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by Aaron P.
Write a class that can represent a signed or unsigned number with an
number of bits. This class should support all bitwise operations ( & ^
~ | ),
basic math operations ( + - / * ), and comparison operators. It would
like an integer in C (except with arbitrary length!), so an unsigned int
0xFFFFFFFF + 1 would equal 0x00000000.
One edge case is what to do in an overflow case ( see the first irb
number 2 ). Another is how to handle numbers that are wider than the
number of bits. I’m not really sure how to handle that part, but what I
just take the last N number of bits. So if 0xFFEE was passed in to my 8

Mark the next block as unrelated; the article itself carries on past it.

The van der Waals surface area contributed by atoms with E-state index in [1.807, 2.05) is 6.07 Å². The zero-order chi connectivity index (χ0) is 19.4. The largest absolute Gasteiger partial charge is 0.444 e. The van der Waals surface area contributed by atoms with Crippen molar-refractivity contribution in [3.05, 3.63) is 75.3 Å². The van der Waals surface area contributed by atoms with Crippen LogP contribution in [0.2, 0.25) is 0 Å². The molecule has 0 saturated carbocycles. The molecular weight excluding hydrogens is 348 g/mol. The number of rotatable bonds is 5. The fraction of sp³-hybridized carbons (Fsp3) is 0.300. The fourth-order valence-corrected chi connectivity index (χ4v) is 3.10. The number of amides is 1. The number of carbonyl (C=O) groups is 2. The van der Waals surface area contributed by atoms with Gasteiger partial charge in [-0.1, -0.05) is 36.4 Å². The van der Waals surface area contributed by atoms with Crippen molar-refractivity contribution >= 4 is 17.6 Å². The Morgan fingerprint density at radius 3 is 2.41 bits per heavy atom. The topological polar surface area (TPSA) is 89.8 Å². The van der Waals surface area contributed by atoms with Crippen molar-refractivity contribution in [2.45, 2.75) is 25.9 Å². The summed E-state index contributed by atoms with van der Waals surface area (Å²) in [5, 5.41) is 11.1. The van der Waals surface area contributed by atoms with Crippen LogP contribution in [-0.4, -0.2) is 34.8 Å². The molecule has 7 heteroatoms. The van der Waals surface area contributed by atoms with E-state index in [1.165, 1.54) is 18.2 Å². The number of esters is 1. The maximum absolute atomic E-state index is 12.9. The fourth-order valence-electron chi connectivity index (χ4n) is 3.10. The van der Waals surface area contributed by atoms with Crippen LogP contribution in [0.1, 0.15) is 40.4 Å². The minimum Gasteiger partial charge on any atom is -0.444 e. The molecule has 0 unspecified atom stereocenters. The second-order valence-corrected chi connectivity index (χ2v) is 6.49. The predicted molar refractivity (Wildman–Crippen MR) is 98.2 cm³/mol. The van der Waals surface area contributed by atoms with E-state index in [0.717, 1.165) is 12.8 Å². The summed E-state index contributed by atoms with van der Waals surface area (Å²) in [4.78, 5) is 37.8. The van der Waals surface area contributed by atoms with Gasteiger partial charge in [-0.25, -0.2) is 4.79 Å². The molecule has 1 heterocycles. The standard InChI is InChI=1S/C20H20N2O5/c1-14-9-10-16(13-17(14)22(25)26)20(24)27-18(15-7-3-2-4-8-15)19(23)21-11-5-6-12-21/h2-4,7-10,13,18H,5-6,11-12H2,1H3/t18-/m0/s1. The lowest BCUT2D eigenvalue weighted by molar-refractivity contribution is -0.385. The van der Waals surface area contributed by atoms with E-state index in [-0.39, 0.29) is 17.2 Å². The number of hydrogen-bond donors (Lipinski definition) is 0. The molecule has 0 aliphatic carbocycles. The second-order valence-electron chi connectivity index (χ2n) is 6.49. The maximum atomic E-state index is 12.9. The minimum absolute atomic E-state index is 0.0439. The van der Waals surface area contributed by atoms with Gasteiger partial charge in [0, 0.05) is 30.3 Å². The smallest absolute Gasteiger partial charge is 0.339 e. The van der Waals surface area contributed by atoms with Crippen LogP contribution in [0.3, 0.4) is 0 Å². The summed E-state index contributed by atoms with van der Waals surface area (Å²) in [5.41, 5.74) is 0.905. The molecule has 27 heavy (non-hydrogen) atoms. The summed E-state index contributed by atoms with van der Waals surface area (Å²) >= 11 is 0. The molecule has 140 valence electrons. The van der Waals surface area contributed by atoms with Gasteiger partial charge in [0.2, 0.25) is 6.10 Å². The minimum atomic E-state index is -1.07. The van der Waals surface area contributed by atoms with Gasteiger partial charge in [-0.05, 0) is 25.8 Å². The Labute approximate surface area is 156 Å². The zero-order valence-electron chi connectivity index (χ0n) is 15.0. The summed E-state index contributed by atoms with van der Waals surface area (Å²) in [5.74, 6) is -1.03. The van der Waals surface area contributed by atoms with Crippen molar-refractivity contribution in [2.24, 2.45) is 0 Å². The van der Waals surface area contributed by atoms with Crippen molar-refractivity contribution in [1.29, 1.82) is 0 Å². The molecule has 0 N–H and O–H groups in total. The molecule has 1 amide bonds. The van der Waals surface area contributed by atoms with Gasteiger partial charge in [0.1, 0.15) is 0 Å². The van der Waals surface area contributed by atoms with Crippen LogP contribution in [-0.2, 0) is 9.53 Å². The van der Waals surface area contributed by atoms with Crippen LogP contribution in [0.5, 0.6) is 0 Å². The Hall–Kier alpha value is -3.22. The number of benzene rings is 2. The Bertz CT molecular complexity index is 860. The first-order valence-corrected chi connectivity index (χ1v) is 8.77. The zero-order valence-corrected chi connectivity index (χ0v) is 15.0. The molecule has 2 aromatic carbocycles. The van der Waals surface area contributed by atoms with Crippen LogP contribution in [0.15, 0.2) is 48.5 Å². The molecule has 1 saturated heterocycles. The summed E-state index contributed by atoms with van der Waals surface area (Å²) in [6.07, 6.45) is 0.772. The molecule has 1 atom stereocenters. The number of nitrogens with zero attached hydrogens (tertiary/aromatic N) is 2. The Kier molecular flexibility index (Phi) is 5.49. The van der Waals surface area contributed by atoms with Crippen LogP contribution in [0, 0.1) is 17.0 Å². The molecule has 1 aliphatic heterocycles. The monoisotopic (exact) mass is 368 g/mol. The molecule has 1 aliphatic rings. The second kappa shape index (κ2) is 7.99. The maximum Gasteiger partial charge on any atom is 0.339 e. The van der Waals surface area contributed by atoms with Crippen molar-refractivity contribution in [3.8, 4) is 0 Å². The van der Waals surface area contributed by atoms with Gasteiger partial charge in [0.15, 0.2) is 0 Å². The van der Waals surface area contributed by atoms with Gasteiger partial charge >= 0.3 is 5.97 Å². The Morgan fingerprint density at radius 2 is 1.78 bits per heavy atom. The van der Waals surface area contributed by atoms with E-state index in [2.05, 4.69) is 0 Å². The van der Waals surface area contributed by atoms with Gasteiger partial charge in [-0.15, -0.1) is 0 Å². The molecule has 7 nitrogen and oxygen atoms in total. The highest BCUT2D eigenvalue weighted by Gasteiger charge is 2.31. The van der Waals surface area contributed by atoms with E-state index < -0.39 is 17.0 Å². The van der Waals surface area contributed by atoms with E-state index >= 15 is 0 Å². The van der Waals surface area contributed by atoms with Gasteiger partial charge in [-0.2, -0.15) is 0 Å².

vector, I would just take 0xEE.
Example irb sessions
Here is an example of using an 8 bit unsigned int with an initial value
irb(main):001:0> n = UnsignedFixedWidthInt.new(0xFF, 8) => 255 irb(main):002:0> n += 2 => 1 irb(main):003:0> n = n << 1 => 2 irb(main):004:0> n = n >> 1 => 1 irb(main):005:0> ~n => 254 irb(main):006:0> n += 12 => 13 irb(main):007:0> n = n & 0x0E => 12 irb(main):008:0>
Now an example of an 8 bit signed int with an initial value of 0x01:
irb(main):001:0> n = SignedFixedWidthInt.new(0x01, 8) => 1 irb(main):002:0> n = n << 7 => -128 irb(main):003:0> n -= 1 => 127 irb(main):004:0> n = n >> 6 => 1 irb(main):005:0> n -= 2 => -1 irb(main):006:0> n = n ^ 0xF3 => 12 irb(main):007:0> n = n | 0x01 => 13 irb(main):008:0>
Here is an example of handling numbers that are too wide:
irb(main):001:0> n = UnsignedFixedWidthInt.new(0x0, 8) => 0 irb(main):002:0> n += 0xFFEE => 238 irb(main):003:0>